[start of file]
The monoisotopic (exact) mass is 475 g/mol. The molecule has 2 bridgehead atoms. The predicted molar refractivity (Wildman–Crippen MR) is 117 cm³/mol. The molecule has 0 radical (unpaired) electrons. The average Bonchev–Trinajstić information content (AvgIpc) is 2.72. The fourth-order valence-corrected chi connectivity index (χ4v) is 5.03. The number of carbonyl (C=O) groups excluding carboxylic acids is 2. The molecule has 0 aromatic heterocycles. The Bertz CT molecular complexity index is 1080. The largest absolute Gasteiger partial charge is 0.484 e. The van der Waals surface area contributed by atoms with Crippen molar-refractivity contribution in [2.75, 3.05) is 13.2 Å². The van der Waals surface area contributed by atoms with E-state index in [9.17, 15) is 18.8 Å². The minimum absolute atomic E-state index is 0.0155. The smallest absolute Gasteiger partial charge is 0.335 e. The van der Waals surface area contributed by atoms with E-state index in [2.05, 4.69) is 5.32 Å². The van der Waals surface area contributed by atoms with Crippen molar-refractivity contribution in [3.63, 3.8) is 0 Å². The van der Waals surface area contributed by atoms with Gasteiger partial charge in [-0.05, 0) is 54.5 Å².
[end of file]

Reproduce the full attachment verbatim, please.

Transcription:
The monoisotopic (exact) mass is 475 g/mol. The molecule has 2 bridgehead atoms. The predicted molar refractivity (Wildman–Crippen MR) is 117 cm³/mol. The molecule has 0 radical (unpaired) electrons. The average Bonchev–Trinajstić information content (AvgIpc) is 2.72. The fourth-order valence-corrected chi connectivity index (χ4v) is 5.03. The number of carbonyl (C=O) groups excluding carboxylic acids is 2. The molecule has 0 aromatic heterocycles. The Bertz CT molecular complexity index is 1080. The largest absolute Gasteiger partial charge is 0.484 e. The van der Waals surface area contributed by atoms with Crippen molar-refractivity contribution in [2.75, 3.05) is 13.2 Å². The van der Waals surface area contributed by atoms with E-state index in [9.17, 15) is 18.8 Å². The minimum absolute atomic E-state index is 0.0155. The smallest absolute Gasteiger partial charge is 0.335 e. The van der Waals surface area contributed by atoms with E-state index in [2.05, 4.69) is 5.32 Å². The van der Waals surface area contributed by atoms with Crippen molar-refractivity contribution in [3.63, 3.8) is 0 Å². The van der Waals surface area contributed by atoms with Gasteiger partial charge in [-0.05, 0) is 54.5 Å².